Drop me a line on Twitter or leave a comment and let me know about the dish you love to make to bring your loved ones together!

Look! Lentils!
Imjudarah - Mmmmmm...
The Start of Something Goooooood
A Salad of Champions
Simple. Savory. Satisfying.

Recipe of the week: Imjudarah

There were a handful of dishes that my mom made that I considered her default meal for a given week. If she just didn’t feel like cooking, she would make one of maybe five meals at the beginning of the week and we’d be stuck eating it for days. To be considered a meal of default status, it has to be fairly easy to make and easy to make in massively large proportions. We used to have these huge tunjaras (pots) that she would fill to the brim with all sorts of stuff I bitched about eating.

Imjudarah was one of those dishes. It wasn’t so much that I didn’t like the taste of  Imjudarah. I was kind of neutral about it, really. It was more that I found it a. less exciting than say fried chicken or mac and cheese and b. I hated the salad she used to make that accompanied the dish.  Traditionally, Imjudarah is eaten with either laban ( which is essentially homemade plain yogurt – just more tart in my opinion) and/or a tomato-cucumber salad. For some reason, I hated any salad that used olive oil and lemon; probably because it meant there were raw onions included and we all know how I feel about raw onions.  I was actually just having dinner with a cousin of mine tonight and she  asked what I was making this week. When I told her, said she just doesn’t get why you would put cold salad on top of hot rice. Up until very recently, I totally agreed.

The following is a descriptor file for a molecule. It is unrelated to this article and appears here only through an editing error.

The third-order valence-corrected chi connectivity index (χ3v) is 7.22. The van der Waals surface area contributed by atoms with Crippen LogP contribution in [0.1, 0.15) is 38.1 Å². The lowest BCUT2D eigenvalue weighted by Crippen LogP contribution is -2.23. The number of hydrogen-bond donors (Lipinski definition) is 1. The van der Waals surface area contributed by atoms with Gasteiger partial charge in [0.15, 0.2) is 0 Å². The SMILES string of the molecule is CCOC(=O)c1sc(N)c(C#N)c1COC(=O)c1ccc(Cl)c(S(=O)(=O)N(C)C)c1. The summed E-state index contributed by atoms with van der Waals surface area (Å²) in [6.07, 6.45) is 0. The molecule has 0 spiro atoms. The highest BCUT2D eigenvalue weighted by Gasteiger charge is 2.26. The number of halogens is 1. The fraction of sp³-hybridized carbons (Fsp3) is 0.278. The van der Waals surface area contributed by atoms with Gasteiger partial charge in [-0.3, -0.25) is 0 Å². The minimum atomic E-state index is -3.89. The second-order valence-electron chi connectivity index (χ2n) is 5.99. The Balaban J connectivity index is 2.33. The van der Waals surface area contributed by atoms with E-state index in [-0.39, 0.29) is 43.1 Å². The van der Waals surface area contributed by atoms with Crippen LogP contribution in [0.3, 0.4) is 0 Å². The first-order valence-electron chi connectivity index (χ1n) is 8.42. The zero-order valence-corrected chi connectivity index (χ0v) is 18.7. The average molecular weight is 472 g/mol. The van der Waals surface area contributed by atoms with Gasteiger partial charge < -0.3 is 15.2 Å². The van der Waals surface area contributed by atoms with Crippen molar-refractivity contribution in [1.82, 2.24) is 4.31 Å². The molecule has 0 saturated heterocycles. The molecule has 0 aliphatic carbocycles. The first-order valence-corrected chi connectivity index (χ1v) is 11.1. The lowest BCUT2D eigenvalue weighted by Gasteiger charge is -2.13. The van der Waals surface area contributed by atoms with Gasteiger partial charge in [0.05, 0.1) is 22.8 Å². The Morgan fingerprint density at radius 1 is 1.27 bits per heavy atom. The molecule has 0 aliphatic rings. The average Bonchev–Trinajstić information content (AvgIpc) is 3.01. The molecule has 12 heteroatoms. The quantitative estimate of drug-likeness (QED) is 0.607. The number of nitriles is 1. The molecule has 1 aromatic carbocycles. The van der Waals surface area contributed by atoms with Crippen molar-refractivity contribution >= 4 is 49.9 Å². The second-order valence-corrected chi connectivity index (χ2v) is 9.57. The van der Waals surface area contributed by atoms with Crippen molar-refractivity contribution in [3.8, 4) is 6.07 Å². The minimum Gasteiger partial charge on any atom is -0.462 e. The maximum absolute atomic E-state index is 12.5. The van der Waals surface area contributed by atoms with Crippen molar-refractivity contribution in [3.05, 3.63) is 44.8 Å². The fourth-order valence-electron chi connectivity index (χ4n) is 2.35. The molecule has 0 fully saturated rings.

Either my taste buds have changed or I’m willing to be more open minded about the food I eat because I love Imjudarah now. And once I altered the tomato-cucumber salad to include fresh garlic vs. onion, I even love it with the salad.

I’ve actually made this dish before. My dad and I had a trial run a few months back where he tried teaching me how to cook. I spent a really long time typing out his recipe for everything while we cooked and I can’t find that damn Word document anywhere. I’m going to make it this time with my mom’s recipe – obviously. I’m actually really excited about making it this week because my confidence in cooking rice has grown a great deal since I started this blog. Making rice was such an elusive thing to me. I don’t know why I was so apprehensive.

Imjudarah

1 cup of lentils “washed”

2 cups rice “soaked for 30 minutes”

Salt, pepper and cumin

Cook over medium heat one cup of lentils in four cups of water for about twenty minutes.  Add rice and spices and continue to cook over medium heat for about 15 additional minutes. Lower heat and cook until all the water is absorbed.

Garnishes:

Fried Onion

1 onion

4 tbs. olive oil

Cut and slice onion and fry in the oil until a dark brown – almost burnt. Serve on top of the rice.

Salad

Tomatoes

Cucumbers

Onion ( I love how my aunt put “optional’ next to this. I have no idea if my mom really had that written in her recipe)

Salt

Pepper

Lemon

Oil

Fresh mint – finely chopped ( you can probably use dried mint, but it won’t have the same pow to it)

All of this is to taste and portion depends on how much of the rice you choose to make. Chop up the veggies into small,  uniform bites and add salt, pepper, lemon and oil to taste. The mint is optional, but really does make a difference. Serve over rice.

: )

Food for Thought

Don’t act surprised. You knew that cliche would be used at some point. I mean this is a food blog after all.

I was talking to a friend of mine the other day and shared with him my idea for Zayt and Zaatar. He was incredibly encouraging and shared with me some of his ideas for archiving his family’s history – a history that inevitably includes fascinating stories of food and the meaning behind its making.We’re both Palestinian, but our family histories seem to be drastically different. What also seems to be different is the food we ate.

One of the many reasons I started this project was to learn from others how the food we all grew up eating was prepared. I know this might seem like a “duh” concept, but aside from the Arabic food I ate within my family culture, and the watered-down version of Arabic cuisine you eat at restaurants, I have no real frame of reference for regional Arabic cooking.